By Michael Lee, Singapore Turf Club
The bubble has burst after Inferno lost his shield of invincibility to Siam Warrior in the $70,000 Super Easy 2013 Stakes, a Class 3 race over 1200m on Saturday.
Unbeaten in four previous starts, including in the Group 2 Aushorse Golden Horseshoe (1200m) and Group 3 Saas Fee Stakes (1200m), Inferno was all the rage to keep his winning streak blazing on at his racing comeback (not sighted since the Saas Fee Stakes in November), but Siam Warrior had other ideas.
The James Peters-trained sprinter was himself bidding for a mini record of his own – a third win on the trot, but most thought it would be the Middle Kingdom Stable’s on-pace runner who would finish second-best this time, especially from the sticky alley.
They couldn’t have been more wrong. Siam Warrior (Vlad Duric, $33) made his own luck by rolling to the front from his wide gate, and while Inferno (Michael Rodd) did look like he would keep his unblemished record intact when he arrived down the middle of the track, that signature turn of foot lacked its usual lethalness this time.
Siam Warrior has no rear view mirror. He just kept pressing on without flinching on his way to claiming the famous scalp of one of the most hyped horses at Kranji. The winning margin was 1 ¾-lengths with roughie Dinghu Mountain (A’Isisuhairi Kasim) the surprise beneficiary of the third prize another two lengths away.
Kranji was shellshocked. They had just been blindsided by a giant-killing act they had not seen coming.
Granted, Nationality’s (Iskandar Rosman) exaggerated drift on the swing carted Inferno even further out – which probably added one length or two to the gap to bridge – but truth be told, the champ had been beaten fair and square.
And Peters had a hunch the horse who had been his pillar of strength this season (scored two of his three wins prior to Saturday) could well be the gatecrasher should Inferno falter.
“The horse was flying. In the last three to four months, he has really turned the corner,” said the English trainer who was saddling a double after Overcoming (Michael Rodd, $21) kicked off proceedings in the $30,000 What’s New 2019 Stakes, a Class 5 Division 1 race over 1200m.
“He’s been looking well in his coat. He’s so fast and he is improving every time.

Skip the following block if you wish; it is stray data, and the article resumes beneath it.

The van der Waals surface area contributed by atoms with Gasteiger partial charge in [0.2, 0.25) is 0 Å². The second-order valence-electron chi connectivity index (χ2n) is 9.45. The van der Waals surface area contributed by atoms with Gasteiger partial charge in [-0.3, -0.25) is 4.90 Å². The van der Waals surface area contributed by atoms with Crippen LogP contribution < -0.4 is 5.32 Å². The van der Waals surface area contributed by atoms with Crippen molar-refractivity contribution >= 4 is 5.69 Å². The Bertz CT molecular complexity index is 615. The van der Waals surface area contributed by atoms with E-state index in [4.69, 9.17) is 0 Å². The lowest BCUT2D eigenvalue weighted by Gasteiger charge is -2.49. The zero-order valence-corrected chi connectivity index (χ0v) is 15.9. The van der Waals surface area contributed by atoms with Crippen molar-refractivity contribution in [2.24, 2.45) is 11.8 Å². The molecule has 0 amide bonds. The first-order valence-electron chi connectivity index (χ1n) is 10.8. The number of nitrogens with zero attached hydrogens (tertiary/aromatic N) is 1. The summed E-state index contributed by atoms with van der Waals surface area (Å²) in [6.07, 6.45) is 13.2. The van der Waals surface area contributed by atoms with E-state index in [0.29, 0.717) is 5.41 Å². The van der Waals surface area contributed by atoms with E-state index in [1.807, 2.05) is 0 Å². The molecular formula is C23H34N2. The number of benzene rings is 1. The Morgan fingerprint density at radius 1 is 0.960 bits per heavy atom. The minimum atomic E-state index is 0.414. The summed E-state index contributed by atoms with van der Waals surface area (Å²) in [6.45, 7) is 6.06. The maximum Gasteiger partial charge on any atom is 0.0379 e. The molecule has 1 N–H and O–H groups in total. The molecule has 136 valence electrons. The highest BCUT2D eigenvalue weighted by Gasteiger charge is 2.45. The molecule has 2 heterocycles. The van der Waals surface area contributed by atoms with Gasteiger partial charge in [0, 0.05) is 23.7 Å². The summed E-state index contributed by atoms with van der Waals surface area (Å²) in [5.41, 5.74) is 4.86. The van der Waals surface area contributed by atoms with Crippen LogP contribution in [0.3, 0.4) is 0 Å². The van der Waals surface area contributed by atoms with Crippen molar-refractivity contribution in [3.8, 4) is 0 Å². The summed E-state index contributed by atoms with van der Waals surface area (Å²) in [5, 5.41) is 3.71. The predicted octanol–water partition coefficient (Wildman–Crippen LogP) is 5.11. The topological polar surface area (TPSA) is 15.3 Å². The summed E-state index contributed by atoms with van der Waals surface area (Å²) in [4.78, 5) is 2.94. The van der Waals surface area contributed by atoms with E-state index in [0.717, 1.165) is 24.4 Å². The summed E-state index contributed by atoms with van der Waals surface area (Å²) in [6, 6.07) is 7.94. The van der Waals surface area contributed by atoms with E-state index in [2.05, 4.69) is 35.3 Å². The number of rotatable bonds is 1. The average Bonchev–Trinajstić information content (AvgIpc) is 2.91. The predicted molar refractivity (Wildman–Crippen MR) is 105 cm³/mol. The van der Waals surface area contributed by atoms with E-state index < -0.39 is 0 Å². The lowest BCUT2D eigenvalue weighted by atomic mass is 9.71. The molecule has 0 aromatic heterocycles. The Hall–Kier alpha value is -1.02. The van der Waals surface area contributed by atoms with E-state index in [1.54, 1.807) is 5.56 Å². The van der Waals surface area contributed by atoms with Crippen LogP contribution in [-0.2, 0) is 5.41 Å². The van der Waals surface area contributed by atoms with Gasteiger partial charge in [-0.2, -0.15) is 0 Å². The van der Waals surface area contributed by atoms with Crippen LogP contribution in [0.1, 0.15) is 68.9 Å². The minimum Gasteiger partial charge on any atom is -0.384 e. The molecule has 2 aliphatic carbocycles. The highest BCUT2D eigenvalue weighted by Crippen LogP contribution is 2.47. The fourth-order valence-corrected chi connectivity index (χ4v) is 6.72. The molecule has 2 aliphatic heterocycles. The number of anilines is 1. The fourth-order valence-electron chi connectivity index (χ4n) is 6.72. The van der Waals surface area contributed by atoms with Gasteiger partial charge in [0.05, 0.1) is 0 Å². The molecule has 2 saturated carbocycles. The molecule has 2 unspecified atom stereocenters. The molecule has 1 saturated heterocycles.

“Vlad dictated on him and when he kicked at the top of the straight, Inferno had to be really good to catch him.
“When he arrived at our stable, we thought he’d be a nice horse, but nothing outstanding. Sometimes it takes a whole prep to get to that level.
“Hopefully, he can continue that way. He’s got a good group of owners.”
Formerly prepared by James Cummings in Sydney for the mighty Godolphin Stable, Siam Warrior (then known as Siam) was purchased by Jayven See of Middle Kingdom Stable as a two-time winner over 1200m. The Exceed And Excel five-year-old has now bagged four local wins, one second and one third from 13 starts at Kranji for stakes earnings fast approaching the $150,000 mark.
The win also capped a remarkable week for See, who just last Saturday saw his part-owned Tagaloa (he and Ultima Racing own a 10% share in him) win the prestigious Group 1 Blue Diamond Stakes (1200m) at Caulfield. One week later, it was not just Siam Warrior who brought more reasons to smile.
“Siam Warrior’s sectionals were exceptional. I’m surprised he did it with 57.5kgs on his back,” said See.
“To top it off, my wife Kathy’s The Odyssey also won at Doomben in Brisbane (Australia) today!”
As for Duric, he revealed that the go-forward strategy was totally off the cuff.
“I didn’t really have a plan. From barrier 11, I thought there was speed in the race and the field would stretch out, we would then sit in fourth or fifth,” said the three-time Singapore champion jockey.
“I spoke with James before the race and we went in with an open mind, but the horse broke so well that I just led.
“We had plenty of time to work across and control the race. At the top of the straight, I thought geez, Inferno is a good horse and I was expecting him to finish over the top of us.
“But when I looked over my shoulder, I saw we were well clear. I had no idea what happened behind (Inferno got pushed out wider), I just rode my horse to the line.
“I think they’ve got the right horse to win in open class with the right weight. He will become a good handicap horse.”
Interestingly, Duric got a first-hand feel of Inferno’s engine during the week, sitting aboard at a hit-out down the back. He jumped off suitably impressed, but even after Cliff Brown’s rising star was defeated, he cautioned not to write him off too soon.
“Michael (Rodd) was away during the week and I helped him out by galloping Inferno on Tuesday. The horse is a machine,” he said.
“But in saying this, it’s not easy for those three-year-olds when they race against older horses. I was in the same situation on Rocket Star last night when he could not catch the winner (Yaya Papaya).”